INTERVIEW / No room for healing: Peter Stanford talks to Rachel Billington about her latest novel, set inside one of Britain's prisons
Much of Bodily Harm (Macmillan pounds 14.99) is set inside a jail and one of its two narrators, Pat, is a mentally ill offender, sentenced for an unprovoked knife attack on a young woman he had never met before. The novel's picture of life inside Britain's penal institutions is disturbing and wholly believable, exposing a violent, amoral environment where the dictates of punishment leave little time for notions of healing or reform.
Prisons and prisoners have always been a part of Rachel Billington's life. One of her earliest memories is of the parents of Christopher Craig visiting her family home in the 1950s to appeal for her father's help, following their son's conviction for killing a policeman.
Yet until she began work on Bodily Harm, penal reform wasn't a subject that interested her: 'Although I was always aware of that other world, heard it talked about, I think if anything I developed a thick skin. Although I encourage everyone to do it now, I'm ashamed to admit that I was never even curious enough to visit a prison.'
Before condemning herself, she might plead mitigating circumstances. She had others things to keep her busy - marriage to the film and theatre director Kevin Billington, two sons, two daughters, 11 novels, children's books, radio and television plays, newspaper columns. But when she got the idea for her latest book, after reading of a similar case in America, she joined her father on his travels around Britain's jails - he has been a prison visitor since the 1930s and at 86 still goes on a weekly basis. The family crusade has become infectious. Rachel Billington now acts as a consultant to Inside Time, a national newspaper for prisoners set up with her help last year.
One of the most compelling aspects of Bodily Harm - told in rotating first-person narratives by the attacker and his victim - is its insight into the mind of a psychopath, the mental contortions he performs to avoid addressing the horror of his crime.
Rachel Billington skilfully brings out the parallels between the mental agonies of both central characters. Though they both go back to 'normal' life, their madness remains dormant, set to erupt in a second encounter.
'I was helped by meeting and talking to people in prison,' says the author, while refusing to attribute too much to a cocktail of fact and fiction. 'Some of my novels like Theo and Matilda have been historical, covering several generations, and of course I've had to look back at what was happening then. But in general I don't spend ages researching. I always think it's very hard not to let it show through when you write.' She is equally wary of novels with a strong autobiographical flavour. 'That's always struck me as like writing a diary.'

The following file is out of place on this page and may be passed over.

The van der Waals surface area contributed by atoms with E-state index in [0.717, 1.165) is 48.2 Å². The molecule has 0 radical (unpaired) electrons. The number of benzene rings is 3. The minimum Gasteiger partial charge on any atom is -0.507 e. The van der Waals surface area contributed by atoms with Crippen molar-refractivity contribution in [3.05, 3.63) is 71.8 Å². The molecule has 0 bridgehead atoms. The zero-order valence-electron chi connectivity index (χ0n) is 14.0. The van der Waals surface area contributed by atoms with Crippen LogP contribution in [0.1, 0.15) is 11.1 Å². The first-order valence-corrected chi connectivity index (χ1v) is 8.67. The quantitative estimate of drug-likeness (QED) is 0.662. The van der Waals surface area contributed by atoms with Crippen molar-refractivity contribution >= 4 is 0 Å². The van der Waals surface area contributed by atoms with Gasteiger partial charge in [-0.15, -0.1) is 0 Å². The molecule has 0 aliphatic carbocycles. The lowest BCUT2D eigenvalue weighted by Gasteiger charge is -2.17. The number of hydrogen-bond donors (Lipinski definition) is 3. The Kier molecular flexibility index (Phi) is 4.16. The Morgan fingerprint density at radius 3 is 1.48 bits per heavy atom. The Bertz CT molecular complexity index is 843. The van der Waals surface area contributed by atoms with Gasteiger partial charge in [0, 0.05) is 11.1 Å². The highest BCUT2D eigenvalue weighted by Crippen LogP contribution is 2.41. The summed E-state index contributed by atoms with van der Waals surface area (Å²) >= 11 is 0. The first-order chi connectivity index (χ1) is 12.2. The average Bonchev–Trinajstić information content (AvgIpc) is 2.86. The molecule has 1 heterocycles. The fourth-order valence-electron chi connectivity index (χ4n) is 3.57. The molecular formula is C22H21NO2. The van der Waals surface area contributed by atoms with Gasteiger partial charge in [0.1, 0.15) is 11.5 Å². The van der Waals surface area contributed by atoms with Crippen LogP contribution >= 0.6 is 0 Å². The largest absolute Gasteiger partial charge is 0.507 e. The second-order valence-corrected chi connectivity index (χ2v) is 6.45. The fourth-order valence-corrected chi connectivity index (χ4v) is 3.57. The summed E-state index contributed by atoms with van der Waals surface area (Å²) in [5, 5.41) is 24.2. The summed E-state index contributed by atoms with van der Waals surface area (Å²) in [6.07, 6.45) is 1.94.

Indeed there are few parallels for the casual observer to draw between the bleak landscapes and maladjusted characters of Bodily Harm and its author - elegant, tanned, articulate, disturbed only by the arrival home from school of her children. Even the sound of a malfunctioning doorbell that rings at regular intervals, untouched by human hand, fails to dispel her calm and serenity.
She finds the writing of novels 'a privilege' - 'you have endless words to play with. And you're alone.' It's not, of course, all plain sailing. 'The beginning of this novel was very easy. I had that in my head after reading about the American case. But the unfolding was very difficult. I didn't know whether the ending was going to be like a good old horror movie, or offer a glimmer of hope.' She opted for the latter.
For someone so poised, who gives the appearance of being able to deal with every situation, there is a surprising self-doubt in Rachel Billington. Once her books are written, 'I can hardly bear to look at them again because all I can see is the errors.' Her works sell well, especially in America, but defy categorisation. Some, such as The Big Dipper and The Painted Devil, are short, sharp and contemporary with an edge of satire. Others - like A Woman's Age - are historical yarns. This strange mix, made all the more baffling by the psycho-thriller elements in Bodily Harm, has meant that Rachel Billington's work has never been fashionable. 'The only prize I ever won was in 1951 for handwriting.'
Yet there are common threads. 'I like to take regular situations and ordinary people, then allow something extraordinary to happen to them. In the past I have dealt with love out of nowhere. In Bodily Harm it is violence out of nowhere.'
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